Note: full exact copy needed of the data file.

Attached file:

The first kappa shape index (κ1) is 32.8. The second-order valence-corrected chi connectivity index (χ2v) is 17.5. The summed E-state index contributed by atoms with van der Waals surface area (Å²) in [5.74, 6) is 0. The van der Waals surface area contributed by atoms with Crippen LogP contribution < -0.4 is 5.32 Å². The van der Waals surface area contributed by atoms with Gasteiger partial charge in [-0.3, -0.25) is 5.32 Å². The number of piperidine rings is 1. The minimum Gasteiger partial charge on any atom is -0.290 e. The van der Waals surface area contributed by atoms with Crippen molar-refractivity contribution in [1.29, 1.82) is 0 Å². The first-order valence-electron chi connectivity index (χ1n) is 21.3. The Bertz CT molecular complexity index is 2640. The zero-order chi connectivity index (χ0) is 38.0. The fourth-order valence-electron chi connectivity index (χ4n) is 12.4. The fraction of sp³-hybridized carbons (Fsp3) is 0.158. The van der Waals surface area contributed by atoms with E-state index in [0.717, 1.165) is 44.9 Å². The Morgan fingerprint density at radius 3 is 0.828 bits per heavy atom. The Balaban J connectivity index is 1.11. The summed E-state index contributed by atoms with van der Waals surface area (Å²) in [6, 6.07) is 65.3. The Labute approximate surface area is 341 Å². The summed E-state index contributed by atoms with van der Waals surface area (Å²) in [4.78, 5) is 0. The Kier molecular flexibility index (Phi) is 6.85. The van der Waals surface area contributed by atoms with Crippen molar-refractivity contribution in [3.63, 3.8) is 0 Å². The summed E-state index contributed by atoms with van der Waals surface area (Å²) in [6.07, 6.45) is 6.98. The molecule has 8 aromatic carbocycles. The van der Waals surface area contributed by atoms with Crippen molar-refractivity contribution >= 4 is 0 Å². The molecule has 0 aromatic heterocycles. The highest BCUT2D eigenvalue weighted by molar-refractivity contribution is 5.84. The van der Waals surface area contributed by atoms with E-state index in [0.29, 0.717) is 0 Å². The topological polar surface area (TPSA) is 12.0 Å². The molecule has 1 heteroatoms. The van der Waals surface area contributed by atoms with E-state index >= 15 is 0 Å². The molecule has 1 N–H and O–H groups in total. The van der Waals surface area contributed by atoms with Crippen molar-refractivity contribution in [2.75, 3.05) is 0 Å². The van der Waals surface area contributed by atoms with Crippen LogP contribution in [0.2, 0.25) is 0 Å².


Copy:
The first kappa shape index (κ1) is 32.8. The second-order valence-corrected chi connectivity index (χ2v) is 17.5. The summed E-state index contributed by atoms with van der Waals surface area (Å²) in [5.74, 6) is 0. The van der Waals surface area contributed by atoms with Crippen LogP contribution < -0.4 is 5.32 Å². The van der Waals surface area contributed by atoms with Gasteiger partial charge in [-0.3, -0.25) is 5.32 Å². The number of piperidine rings is 1. The minimum Gasteiger partial charge on any atom is -0.290 e. The van der Waals surface area contributed by atoms with Crippen molar-refractivity contribution in [1.29, 1.82) is 0 Å². The first-order valence-electron chi connectivity index (χ1n) is 21.3. The Bertz CT molecular complexity index is 2640. The zero-order chi connectivity index (χ0) is 38.0. The fourth-order valence-electron chi connectivity index (χ4n) is 12.4. The fraction of sp³-hybridized carbons (Fsp3) is 0.158. The van der Waals surface area contributed by atoms with E-state index in [0.717, 1.165) is 44.9 Å². The Morgan fingerprint density at radius 3 is 0.828 bits per heavy atom. The Balaban J connectivity index is 1.11. The summed E-state index contributed by atoms with van der Waals surface area (Å²) in [6, 6.07) is 65.3. The Labute approximate surface area is 341 Å². The summed E-state index contributed by atoms with van der Waals surface area (Å²) in [4.78, 5) is 0. The Kier molecular flexibility index (Phi) is 6.85. The van der Waals surface area contributed by atoms with Crippen molar-refractivity contribution in [3.63, 3.8) is 0 Å². The summed E-state index contributed by atoms with van der Waals surface area (Å²) in [6.07, 6.45) is 6.98. The molecule has 8 aromatic carbocycles. The van der Waals surface area contributed by atoms with Crippen molar-refractivity contribution >= 4 is 0 Å². The molecule has 0 aromatic heterocycles. The highest BCUT2D eigenvalue weighted by molar-refractivity contribution is 5.84. The van der Waals surface area contributed by atoms with E-state index in [0.29, 0.717) is 0 Å². The topological polar surface area (TPSA) is 12.0 Å². The molecule has 1 heteroatoms. The van der Waals surface area contributed by atoms with E-state index >= 15 is 0 Å². The molecule has 1 N–H and O–H groups in total. The van der Waals surface area contributed by atoms with Crippen molar-refractivity contribution in [2.75, 3.05) is 0 Å². The van der Waals surface area contributed by atoms with Crippen LogP contribution in [0.2, 0.25) is 0 Å².